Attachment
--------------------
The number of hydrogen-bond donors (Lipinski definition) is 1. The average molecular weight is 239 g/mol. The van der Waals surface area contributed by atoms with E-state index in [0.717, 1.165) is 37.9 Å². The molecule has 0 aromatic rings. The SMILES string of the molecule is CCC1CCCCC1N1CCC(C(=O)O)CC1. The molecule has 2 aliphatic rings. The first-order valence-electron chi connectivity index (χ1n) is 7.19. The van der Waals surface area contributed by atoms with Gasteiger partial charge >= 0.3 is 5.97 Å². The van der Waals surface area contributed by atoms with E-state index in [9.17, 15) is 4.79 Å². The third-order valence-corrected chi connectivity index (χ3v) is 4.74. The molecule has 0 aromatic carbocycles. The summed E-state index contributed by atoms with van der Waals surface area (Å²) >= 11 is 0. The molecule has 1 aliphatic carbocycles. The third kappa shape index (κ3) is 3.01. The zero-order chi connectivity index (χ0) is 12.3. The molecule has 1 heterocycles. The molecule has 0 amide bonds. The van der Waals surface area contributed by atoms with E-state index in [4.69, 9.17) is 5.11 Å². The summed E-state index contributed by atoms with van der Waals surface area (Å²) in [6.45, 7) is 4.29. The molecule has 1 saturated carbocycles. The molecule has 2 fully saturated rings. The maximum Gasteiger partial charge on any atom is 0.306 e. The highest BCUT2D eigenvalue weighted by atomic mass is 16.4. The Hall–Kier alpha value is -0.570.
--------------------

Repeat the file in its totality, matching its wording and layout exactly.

The number of hydrogen-bond donors (Lipinski definition) is 1. The average molecular weight is 239 g/mol. The van der Waals surface area contributed by atoms with E-state index in [0.717, 1.165) is 37.9 Å². The molecule has 0 aromatic rings. The SMILES string of the molecule is CCC1CCCCC1N1CCC(C(=O)O)CC1. The molecule has 2 aliphatic rings. The first-order valence-electron chi connectivity index (χ1n) is 7.19. The van der Waals surface area contributed by atoms with Gasteiger partial charge >= 0.3 is 5.97 Å². The van der Waals surface area contributed by atoms with E-state index in [9.17, 15) is 4.79 Å². The third-order valence-corrected chi connectivity index (χ3v) is 4.74. The molecule has 0 aromatic carbocycles. The summed E-state index contributed by atoms with van der Waals surface area (Å²) >= 11 is 0. The molecule has 1 aliphatic carbocycles. The third kappa shape index (κ3) is 3.01. The zero-order chi connectivity index (χ0) is 12.3. The molecule has 1 heterocycles. The molecule has 0 amide bonds. The van der Waals surface area contributed by atoms with E-state index in [4.69, 9.17) is 5.11 Å². The summed E-state index contributed by atoms with van der Waals surface area (Å²) in [6.45, 7) is 4.29. The molecule has 1 saturated carbocycles. The molecule has 2 fully saturated rings. The maximum Gasteiger partial charge on any atom is 0.306 e. The highest BCUT2D eigenvalue weighted by atomic mass is 16.4. The Hall–Kier alpha value is -0.570.